Two decades ago, it was an extremely educative experience to listen to Professor Kazushi Okhawa who visited the Centre for Development Studies in Thiruvanant-hapuram, Kerala, to initiate a project on the relevance of Japan’s economic development to developing countries like India. Since then, it has always fascinated one to keep abreast of the research of Japanese institutions on India. It was therefore with great interest that one read these two discussion papers* from the University of Tsukuba in Ibaraki.
Trends in agricultural productivity between 1970 and 1993 is the focus of the first paper co-authored by Anit Mukherji and Yoshimi Kuroda. The time period chosen has been dictated by the fact that it follows the introduction of the seed-water-fertiliser packages termed as the Green Revolution. Subsequently, there has been an effort to increase agricultural productivity through scientific methods throughout India. What then does the relevant data indicate on trends in total factor productivity (TFP) in agriculture?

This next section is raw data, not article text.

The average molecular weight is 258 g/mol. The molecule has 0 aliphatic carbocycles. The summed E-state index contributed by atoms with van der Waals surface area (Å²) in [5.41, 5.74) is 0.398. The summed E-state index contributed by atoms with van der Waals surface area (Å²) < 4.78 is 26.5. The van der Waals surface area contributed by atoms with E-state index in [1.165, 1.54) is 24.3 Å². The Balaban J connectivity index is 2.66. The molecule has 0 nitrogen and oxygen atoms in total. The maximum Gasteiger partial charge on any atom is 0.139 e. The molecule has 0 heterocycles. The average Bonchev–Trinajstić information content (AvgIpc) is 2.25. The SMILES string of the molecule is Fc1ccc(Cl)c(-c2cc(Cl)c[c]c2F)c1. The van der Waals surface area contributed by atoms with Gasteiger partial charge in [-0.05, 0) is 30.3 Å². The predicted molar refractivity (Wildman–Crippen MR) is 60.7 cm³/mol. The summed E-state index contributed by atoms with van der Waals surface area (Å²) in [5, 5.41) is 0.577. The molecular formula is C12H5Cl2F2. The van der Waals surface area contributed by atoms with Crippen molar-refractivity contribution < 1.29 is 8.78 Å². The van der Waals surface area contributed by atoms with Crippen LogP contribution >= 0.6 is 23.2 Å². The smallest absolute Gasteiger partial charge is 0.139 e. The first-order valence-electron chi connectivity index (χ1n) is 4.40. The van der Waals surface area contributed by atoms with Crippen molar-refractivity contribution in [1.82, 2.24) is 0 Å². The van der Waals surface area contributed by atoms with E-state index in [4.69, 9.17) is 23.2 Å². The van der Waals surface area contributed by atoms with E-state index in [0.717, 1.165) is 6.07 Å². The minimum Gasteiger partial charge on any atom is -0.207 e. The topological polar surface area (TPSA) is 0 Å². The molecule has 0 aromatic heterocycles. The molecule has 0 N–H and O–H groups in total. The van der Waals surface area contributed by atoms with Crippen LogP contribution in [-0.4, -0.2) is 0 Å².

If one abstracts from any discussion on the methodology adopted to measure total factor productivity and the quality of data, the story these authors relate is that there have been substantial improvements in total factor productivity at the national level - especially from the late 1970s to the late 1980s - but there are wide divergences across 14 important states. At an all-India level, the trend growth rate total factor productivity thus shows an acceleration from 1.45 percent between 1973 and 1980 to 2.33 percent in the 1980s. But since then, there has been a discernible decline in total factor productivity growth to 1.21 percent till 1993.
The total factor productivity growth pattern thus is consistent with the favourable impact of the Green Revolution in the 1970s, which gathered strength till the first half of the 1980s. According to Mukherji and Kuroda, the experience of the years from the second half of the 1980s indicates that the Green Revolution has perhaps run its course and that it would be “difficult to sustain a high rate of total factor productivity growth in the absence of a major technological breakthrough in the field of agricultural science”.
During the 1970s,